“The Wealthiest Accordion Player”
If Cajun music is one our culture’s richest commodities, then accordion player Cory McCauley is the wealthiest man I know. I arrived at his home – ten minutes outside of the small town Mamou – where he and Alexie, his five year old son, both sporting straw hats, planted cantaloupes and okra. Lisa, his wife of seven years, teaches French at Mamou Junior High and had to attend a meeting at school that day. After shaking hands, I made a failed attempt to correctly pronounce Alexie’s name, demonstrating my deficient French pronunciation, for it came out roughly as Alex-ee not Ahleck-say. The garden was to the right of the house and separated from the front yard by a waist-high wire fence. Egg plants and sprouting tomatoes, in two rows about six feet long, were already in the dry ground.
“We need rain, yes,” Cory said, pouring water for his cantaloupes. The land was dusty and it had not rained for the past few weeks. But that day, lingering like possibility, was a wall of dark clouds to the south. “Always plant in the mud.” Cory dug a small hole with his hand, unwrapped the damp newspaper from the plant’s roots’ and placed a tiny cantaloupe sprout in the ground. Alexie, in shorts and knee-high black rubber-boots, squatted next to his Papa, taking instructions in Cajun French. I was glad to see a member of my generation – Cory is thirty-one – who could speak our language and I was a little envious that I couldn’t understand every thing being said; but most importantly, Alexie did.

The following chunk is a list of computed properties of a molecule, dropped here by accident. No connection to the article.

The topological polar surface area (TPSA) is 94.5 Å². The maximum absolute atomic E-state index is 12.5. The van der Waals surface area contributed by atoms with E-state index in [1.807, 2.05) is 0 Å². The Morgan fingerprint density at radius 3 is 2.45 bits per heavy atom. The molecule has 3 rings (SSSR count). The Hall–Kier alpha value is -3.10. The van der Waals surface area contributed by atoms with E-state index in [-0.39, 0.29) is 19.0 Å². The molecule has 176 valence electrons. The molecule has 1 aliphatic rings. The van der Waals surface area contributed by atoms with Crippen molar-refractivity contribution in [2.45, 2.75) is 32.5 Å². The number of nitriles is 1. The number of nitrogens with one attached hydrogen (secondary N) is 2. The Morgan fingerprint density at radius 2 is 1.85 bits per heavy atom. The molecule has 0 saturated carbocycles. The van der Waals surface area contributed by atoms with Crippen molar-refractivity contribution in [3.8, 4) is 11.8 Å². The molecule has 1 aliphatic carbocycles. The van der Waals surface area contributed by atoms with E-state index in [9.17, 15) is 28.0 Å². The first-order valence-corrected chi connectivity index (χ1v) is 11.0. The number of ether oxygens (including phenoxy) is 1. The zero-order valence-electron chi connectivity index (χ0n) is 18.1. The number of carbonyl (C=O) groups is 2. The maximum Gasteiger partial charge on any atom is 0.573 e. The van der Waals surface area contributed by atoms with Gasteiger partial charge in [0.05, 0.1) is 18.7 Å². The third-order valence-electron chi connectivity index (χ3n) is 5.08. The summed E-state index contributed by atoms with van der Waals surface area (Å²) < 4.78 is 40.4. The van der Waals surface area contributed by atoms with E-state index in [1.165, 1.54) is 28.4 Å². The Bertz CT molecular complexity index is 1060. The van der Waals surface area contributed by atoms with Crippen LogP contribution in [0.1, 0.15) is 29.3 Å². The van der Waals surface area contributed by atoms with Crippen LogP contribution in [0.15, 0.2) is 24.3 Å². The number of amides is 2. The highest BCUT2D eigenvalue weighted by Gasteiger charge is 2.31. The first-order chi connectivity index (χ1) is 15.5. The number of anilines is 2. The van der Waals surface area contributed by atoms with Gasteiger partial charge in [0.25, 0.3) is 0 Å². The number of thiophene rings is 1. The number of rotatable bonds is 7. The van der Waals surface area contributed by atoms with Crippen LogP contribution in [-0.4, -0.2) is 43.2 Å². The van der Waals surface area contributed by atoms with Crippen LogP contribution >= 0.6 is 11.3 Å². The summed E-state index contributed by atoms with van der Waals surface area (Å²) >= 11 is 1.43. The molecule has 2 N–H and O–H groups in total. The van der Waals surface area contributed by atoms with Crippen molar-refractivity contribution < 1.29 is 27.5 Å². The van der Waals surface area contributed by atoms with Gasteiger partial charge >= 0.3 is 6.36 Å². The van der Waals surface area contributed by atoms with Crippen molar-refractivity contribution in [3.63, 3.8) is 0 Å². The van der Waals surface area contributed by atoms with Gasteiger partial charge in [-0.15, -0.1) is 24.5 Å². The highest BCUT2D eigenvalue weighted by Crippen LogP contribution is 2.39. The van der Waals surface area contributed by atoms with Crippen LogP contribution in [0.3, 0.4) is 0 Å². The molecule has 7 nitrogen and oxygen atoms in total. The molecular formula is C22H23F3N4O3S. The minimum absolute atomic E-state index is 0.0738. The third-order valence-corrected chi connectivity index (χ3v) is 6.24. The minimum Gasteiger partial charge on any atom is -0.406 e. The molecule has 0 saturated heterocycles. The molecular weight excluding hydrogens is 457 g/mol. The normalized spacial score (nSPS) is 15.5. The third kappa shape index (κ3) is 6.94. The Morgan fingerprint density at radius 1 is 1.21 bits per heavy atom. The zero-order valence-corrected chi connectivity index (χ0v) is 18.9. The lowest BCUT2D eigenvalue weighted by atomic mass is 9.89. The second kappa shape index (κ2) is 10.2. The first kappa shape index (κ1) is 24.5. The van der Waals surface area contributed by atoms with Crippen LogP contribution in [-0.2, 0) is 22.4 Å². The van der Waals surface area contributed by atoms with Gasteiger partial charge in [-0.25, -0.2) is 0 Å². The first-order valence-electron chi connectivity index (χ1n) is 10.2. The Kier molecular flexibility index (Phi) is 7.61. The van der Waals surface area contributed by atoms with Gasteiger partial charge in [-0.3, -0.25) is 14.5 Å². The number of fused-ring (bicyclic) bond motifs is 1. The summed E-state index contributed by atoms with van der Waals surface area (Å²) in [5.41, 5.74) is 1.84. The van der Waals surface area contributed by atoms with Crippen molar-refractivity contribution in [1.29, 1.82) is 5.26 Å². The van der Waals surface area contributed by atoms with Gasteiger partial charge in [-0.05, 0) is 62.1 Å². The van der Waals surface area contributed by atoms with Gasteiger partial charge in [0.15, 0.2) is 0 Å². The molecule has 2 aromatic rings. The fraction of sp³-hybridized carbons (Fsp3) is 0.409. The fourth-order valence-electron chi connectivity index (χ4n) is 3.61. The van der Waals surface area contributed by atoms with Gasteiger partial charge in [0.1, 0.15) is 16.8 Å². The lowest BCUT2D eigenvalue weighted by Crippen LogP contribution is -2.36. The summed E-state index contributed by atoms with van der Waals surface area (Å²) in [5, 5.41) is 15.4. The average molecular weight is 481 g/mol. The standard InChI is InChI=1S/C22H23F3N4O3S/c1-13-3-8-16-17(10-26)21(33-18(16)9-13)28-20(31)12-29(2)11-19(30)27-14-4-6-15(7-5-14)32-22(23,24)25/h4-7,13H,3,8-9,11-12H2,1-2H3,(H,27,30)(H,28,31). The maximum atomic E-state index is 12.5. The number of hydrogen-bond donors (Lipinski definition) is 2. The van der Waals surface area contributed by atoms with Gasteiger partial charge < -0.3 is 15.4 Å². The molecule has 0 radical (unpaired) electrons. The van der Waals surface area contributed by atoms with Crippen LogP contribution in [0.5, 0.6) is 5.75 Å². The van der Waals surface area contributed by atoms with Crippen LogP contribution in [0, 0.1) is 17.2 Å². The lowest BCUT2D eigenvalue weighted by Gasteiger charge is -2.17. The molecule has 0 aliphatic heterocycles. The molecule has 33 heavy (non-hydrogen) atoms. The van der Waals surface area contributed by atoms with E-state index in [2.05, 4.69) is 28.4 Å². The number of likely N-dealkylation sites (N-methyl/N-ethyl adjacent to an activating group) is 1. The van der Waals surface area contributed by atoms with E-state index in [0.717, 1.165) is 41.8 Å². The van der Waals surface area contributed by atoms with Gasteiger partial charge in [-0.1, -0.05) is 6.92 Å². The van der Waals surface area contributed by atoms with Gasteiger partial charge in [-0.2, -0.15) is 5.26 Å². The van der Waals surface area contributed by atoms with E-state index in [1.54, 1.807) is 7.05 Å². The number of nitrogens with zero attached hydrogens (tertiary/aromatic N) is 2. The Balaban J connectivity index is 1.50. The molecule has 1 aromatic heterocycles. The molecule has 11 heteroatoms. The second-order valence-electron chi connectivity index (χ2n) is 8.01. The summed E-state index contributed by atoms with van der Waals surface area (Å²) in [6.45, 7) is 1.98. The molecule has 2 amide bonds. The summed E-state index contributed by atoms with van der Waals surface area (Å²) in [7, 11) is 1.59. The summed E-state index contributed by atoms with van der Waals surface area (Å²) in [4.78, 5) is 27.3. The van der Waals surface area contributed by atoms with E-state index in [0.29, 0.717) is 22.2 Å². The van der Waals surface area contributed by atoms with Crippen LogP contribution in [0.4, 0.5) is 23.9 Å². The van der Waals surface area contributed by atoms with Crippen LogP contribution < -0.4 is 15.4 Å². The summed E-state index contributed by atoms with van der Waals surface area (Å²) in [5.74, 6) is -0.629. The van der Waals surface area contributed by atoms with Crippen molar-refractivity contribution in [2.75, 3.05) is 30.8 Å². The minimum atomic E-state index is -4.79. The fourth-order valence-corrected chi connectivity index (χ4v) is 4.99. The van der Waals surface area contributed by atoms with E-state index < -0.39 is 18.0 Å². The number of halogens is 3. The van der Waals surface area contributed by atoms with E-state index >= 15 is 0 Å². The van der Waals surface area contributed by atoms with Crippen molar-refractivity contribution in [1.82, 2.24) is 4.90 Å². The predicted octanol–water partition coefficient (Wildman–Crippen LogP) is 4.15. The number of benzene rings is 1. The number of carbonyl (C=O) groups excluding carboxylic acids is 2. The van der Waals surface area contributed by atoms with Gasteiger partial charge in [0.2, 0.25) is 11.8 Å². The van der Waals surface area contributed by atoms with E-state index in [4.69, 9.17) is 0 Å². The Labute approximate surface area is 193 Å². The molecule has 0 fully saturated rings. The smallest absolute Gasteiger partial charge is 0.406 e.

After the two rows of cantaloupes and okra were planted and Alexie, hoe in hand, vanquished a lone cluster of grass at the edge of the garden, we went into the house; first stepping into a deep, screened gallery on the backside of the structure that opened onto a large combined kitchen and dining area with a varnished wood floor. A pair of rocking chairs stood to the left of the kitchen table, next to a new Peavey PA and amplifier positioned under two windows looking out at the garage and garden. It was a quarter to noon and Cory prepared two hot dogs for Alexie, who sat across from me at the round kitchen table squirting ketchup on both sides of the buns.
On Cory’s face were small, round glasses, giving him the visage of a philosopher, while his closely cropped brown hair spoke of orderliness, which was also evident in the immaculate house. Not a counter cluttered nor a speck of dust and the wood floor blinded me. To complete the wise, neat look, Cory had a pencil-thin mustache. You may wonder how an individual with an Irish last name can be a Cajun musician, but Cory’s early ancestors who arrived in south Louisiana became Cajun by marrying the women. “My last name is Irish and that was mixed with some German, some Desoehotel, and Manuel, which is probably Spanish. My mother was a Fontenot, her mother was a Miller, German again. Some Reed, which is Irish again. None of my family’s background is Acadian, which is quite common in Evangeline parish.” Also ironic, given that the parish was named after Longfellow’s poem which recounted the Acadian exile from Nova Scotia to Louisiana.
“The first MacCauley to come here was named Patrick and he came from Ireland to Virginia, and he married a woman there, then came to Louisiana and settled near Bayou Chicot. He later moved to Chataignier in about 1770, during the time when Louisiana was owned by Spain. So he was Irish, married to an American, was living in Louisiana under Spanish rule, and was a member of the Opelousas Militia fighting for the Americans against the British. He was really an international type of person!”